By: Malcolm Street, Photography by: Malcolm Street


There's a lot to be said for two-door caravans.

Paradise Explorer XL

THE SAYING "WHAT goes around, comes around" has various meanings, but it crossed my mind as I looked over the new Explorer XL from Paradise Caravans.

The reason? The 7.31m (24ft) van has not one but two doors. Older readers might well remember the caravanning days of the ’70s when the original Viscount and Millard companies were king and when large, two-door caravans were not uncommon, only to virtually disappear.

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Well, according to Bill Creswick from Brisbane-based Lifestyle RV’s, they’re back! "The two-door Explorer XL was something we developed in conjunction with Paradise Caravans and there has been considerable buyer interest," he told me. "Indeed we are trying to get other manufacturers interested as well."

When looking over the Paradise Explorer, I briefly pondered the pluses and minuses of two doors. The minuses are that there is some interior space lost (though in larger vans that isn’t such an issue), and from a security point of view there are two doors to be locked instead of one. Pluses are easier access and safety, with two exits instead of one in an emergency.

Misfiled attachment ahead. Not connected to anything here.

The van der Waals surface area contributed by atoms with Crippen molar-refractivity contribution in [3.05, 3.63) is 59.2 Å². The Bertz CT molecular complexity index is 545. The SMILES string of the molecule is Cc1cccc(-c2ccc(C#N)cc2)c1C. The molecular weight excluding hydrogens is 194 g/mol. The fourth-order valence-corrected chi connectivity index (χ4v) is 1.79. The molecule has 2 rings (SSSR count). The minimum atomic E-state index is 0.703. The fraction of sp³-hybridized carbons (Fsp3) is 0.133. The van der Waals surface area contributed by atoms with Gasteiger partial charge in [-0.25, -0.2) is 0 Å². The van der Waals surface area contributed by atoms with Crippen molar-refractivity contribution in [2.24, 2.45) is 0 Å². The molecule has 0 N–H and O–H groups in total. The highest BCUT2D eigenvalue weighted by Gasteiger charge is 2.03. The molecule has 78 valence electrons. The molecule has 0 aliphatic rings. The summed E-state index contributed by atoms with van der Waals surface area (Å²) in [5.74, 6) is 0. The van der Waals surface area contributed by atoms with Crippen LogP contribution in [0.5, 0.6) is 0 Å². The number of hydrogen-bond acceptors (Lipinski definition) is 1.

Apart from the two doors, the Explorer is built in a conventional manner. Given that it is a large van, it’s built on a DuraGal double-rail chassis with a 150x50mm (6x2in) drawbar. It rides on leaf-spring suspension that’s fitted with shock absorbers and 16in wheels but can be optioned up with a Simplicity load-sharing setup.

Conventional also are the gal sheet-protected 80L water tanks fitted towards the front, but not so the two 100Ah deep-cycle batteries, which are mounted on the offside chassis rail under the van. Mechanically protected, of course, by aluminium checkerplate, they are a tad awkward to get at.

Both the drawbar and rear bumper are very busy places. In addition to the usual drawbar items like ball coupling, jockey wheel, hand brake and pair of 9kg gas cylinders, there are also a mains tap, checkerplate aluminium storage bin and two jerry can holders. At the rear, there are two spare wheels and two more jerry can holders.

Above the chassis, the Explorer has a timber frame with insulation and aluminium cladding. Seitz hopper windows are fitted all round and both doors are the Camec triple-locker variety. There isn’t a conventional front boot but a right-through tunnel boot – except that it isn’t quite right-through because an all-important slide-out barbecue is fitted to the nearside. Oddly, the gas bayonet connection is underneath the van.

Mid-van there’s a hinged picnic table but that might be better located next to the barbecue. Both doors have electric steps and the awning is also electrically controlled.

Inside, the Explorer layout can be neatly divided into three areas – front bedroom, mid-section kitchen/dining/lounge and rear bathroom. The front door accesses the kitchen/dining area and the rear door accesses the bathroom. A concertina door can be used to close off the bedroom from the rest of the van and the bathroom has a sliding door.

Décor is very much the darker timber look with leather-upholstered lounge, and all the windows have integrated blinds and insect screens, as well as slimline venetian blinds.